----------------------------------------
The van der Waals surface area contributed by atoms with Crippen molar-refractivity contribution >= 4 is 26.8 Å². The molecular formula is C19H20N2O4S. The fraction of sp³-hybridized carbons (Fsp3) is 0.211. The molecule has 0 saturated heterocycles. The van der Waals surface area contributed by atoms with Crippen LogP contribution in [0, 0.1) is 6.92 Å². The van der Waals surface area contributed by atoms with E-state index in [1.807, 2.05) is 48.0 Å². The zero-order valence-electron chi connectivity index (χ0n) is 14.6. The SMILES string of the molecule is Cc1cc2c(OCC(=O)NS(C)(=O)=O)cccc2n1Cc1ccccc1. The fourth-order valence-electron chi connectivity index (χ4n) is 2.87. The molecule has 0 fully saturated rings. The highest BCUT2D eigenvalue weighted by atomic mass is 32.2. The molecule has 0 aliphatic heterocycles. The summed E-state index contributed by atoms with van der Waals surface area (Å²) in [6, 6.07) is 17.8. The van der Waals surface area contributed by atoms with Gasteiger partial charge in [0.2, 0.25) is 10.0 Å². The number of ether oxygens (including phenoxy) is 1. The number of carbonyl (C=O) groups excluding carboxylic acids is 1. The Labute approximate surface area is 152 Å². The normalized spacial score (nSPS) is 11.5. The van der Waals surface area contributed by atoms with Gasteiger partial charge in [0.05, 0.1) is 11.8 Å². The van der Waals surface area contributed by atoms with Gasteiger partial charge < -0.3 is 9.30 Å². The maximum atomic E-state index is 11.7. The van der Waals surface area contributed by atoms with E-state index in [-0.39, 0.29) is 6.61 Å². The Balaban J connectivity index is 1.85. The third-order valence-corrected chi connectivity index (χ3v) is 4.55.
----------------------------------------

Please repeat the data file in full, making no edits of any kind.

The van der Waals surface area contributed by atoms with Crippen molar-refractivity contribution >= 4 is 26.8 Å². The molecular formula is C19H20N2O4S. The fraction of sp³-hybridized carbons (Fsp3) is 0.211. The molecule has 0 saturated heterocycles. The van der Waals surface area contributed by atoms with Crippen LogP contribution in [0, 0.1) is 6.92 Å². The van der Waals surface area contributed by atoms with E-state index in [1.807, 2.05) is 48.0 Å². The zero-order valence-electron chi connectivity index (χ0n) is 14.6. The SMILES string of the molecule is Cc1cc2c(OCC(=O)NS(C)(=O)=O)cccc2n1Cc1ccccc1. The fourth-order valence-electron chi connectivity index (χ4n) is 2.87. The molecule has 0 fully saturated rings. The highest BCUT2D eigenvalue weighted by atomic mass is 32.2. The molecule has 0 aliphatic heterocycles. The summed E-state index contributed by atoms with van der Waals surface area (Å²) in [6, 6.07) is 17.8. The van der Waals surface area contributed by atoms with Gasteiger partial charge in [0.2, 0.25) is 10.0 Å². The number of ether oxygens (including phenoxy) is 1. The number of carbonyl (C=O) groups excluding carboxylic acids is 1. The Labute approximate surface area is 152 Å². The normalized spacial score (nSPS) is 11.5. The van der Waals surface area contributed by atoms with Gasteiger partial charge in [0.05, 0.1) is 11.8 Å². The van der Waals surface area contributed by atoms with Gasteiger partial charge < -0.3 is 9.30 Å². The maximum atomic E-state index is 11.7. The van der Waals surface area contributed by atoms with E-state index in [-0.39, 0.29) is 6.61 Å². The Balaban J connectivity index is 1.85. The third-order valence-corrected chi connectivity index (χ3v) is 4.55.